All the Lonely People

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The author (Rupert Potter foreground) needs a sit down after two hours of ‘constructive criticism’.

The Traveler

Panopticon

The Panopticon is a type of institutional building designed by the English philosopher and social theorist Jeremy Bentham in the late 18th century.

Time and Time Again

Franz Ferdinand

The Bees

The Spy Who Came In From The Cold

A review from our very own Professor (not of literature) John Walsh.

I have eventually managed to wade through (apologies to Hon Chair) ‘The spy who came in from the cold. For me, my edition was 249 pages too long, a four page summary would have been more than enough. The first quarter-third of the book was interminable; more filler than Homebase! At this point it was on a score of 3. Early in the last third it could have rallied to a ‘foyve’, but ultimately it didn’t.

In the early stages of the book I was thinking cowboys and Indians (thought crime? ed), so was pleased to have this confirmed by Leamus in chapter 25 when he likened it all to cowboys and Indians. Parts of the plot couldn’t hold more water than a broken pisspot (apologies to Fred Trueman); more Clouseau than Intelligence Service. It did have a few more twists and turns than the straighter parts of the Fosse Way, but they didn’t go anywhere that was sufficient to merit reading.

I can’t believe how much critical acclaim the book is said to have had; since Graham Greene said it was the best spy story he ever read, we can only assume it was the only one he ever read! The seven (and a bit) pages of the ‘Fifty Years Later’ postscript in my edition was marginally more interesting than the book.

I give it 4.

John le Walshé

Heart of Darkness

The more one reads ‘Heart of Darkness’ the more one realises just what a brilliant interpretation ‘Apocalypse Now’ was.

If you are equally obsessed with some of the great lines from the film then you’ll love this site which contains most of the best ones here.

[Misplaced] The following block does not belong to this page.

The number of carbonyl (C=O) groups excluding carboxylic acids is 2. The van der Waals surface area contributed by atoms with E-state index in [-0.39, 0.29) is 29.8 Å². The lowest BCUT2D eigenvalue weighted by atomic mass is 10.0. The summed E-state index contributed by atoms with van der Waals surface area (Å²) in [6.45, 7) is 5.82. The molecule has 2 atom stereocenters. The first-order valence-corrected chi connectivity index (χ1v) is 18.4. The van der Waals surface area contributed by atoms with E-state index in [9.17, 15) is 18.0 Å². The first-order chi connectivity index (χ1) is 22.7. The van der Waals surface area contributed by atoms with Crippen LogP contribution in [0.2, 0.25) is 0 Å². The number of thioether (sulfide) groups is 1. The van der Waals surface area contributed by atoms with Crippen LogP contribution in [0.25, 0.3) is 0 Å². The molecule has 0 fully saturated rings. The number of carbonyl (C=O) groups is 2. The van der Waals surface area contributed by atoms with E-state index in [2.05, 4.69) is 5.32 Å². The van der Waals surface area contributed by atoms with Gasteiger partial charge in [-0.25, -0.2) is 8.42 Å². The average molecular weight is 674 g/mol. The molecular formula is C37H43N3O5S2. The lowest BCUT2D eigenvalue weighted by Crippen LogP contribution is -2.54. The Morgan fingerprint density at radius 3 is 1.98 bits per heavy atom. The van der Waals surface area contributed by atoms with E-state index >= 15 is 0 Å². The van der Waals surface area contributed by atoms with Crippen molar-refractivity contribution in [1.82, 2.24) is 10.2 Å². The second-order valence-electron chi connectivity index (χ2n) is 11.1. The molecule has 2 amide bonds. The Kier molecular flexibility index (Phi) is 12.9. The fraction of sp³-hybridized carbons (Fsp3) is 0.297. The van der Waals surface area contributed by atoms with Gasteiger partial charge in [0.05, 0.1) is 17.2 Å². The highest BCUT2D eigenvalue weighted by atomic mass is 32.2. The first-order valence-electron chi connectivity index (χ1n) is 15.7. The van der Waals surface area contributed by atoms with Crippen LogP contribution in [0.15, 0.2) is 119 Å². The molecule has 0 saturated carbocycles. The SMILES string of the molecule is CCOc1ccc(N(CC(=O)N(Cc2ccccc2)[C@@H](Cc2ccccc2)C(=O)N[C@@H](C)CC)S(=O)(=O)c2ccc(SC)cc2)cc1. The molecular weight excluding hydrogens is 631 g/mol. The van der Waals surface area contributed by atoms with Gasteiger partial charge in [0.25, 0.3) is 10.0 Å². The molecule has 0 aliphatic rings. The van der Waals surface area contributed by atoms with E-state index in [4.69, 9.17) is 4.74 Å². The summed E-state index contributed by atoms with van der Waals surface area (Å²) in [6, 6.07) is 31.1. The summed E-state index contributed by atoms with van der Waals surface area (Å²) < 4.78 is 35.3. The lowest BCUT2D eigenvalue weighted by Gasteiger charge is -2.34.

Company Commander

ITN’s Bill Neely reports on a Para patrol against the Taliban 2008.

The Peculiar Life of a Lonely Postman

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Denis Theriault’s inspiration?

How To Live Dangerously

A massive thank you to the author of ‘How to Live Dangerously’ – Warwick Cairns – who joined us live via Skype for a fascinating and spirited Q&A session.

Warwick Cairns

A little something to get us in the mood

How To Stay Sunny Side Up

This piece appeared in the Guardian on 2nd July 2016 in the wake of Brexit. Written by Psychologist Oliver Burkeman it picks up many of the themes that Warwick covered in his book about how our constant exposure to the new media affects our ability to interpret stories rationally. Find the article here.

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The Garden of Evening Mists

Much of the book takes place against the backdrop of the ‘Malayan Emergency’ – a Communist Insurgency that lasted from 1948 until 1960. It was called an Emergency rather than a War after pressure from the tin mining industry and rubber plantations. If it had been referred to as a war then any losses incurred by the mines or plantations would not have been covered by Lloyds Insurers! There is a good summary of the conflict here.

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An Orang Asli village in the Malayan highlands

 

 

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A Japanese Garden in Tokyo

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A tea plantation in the Cameron Highlands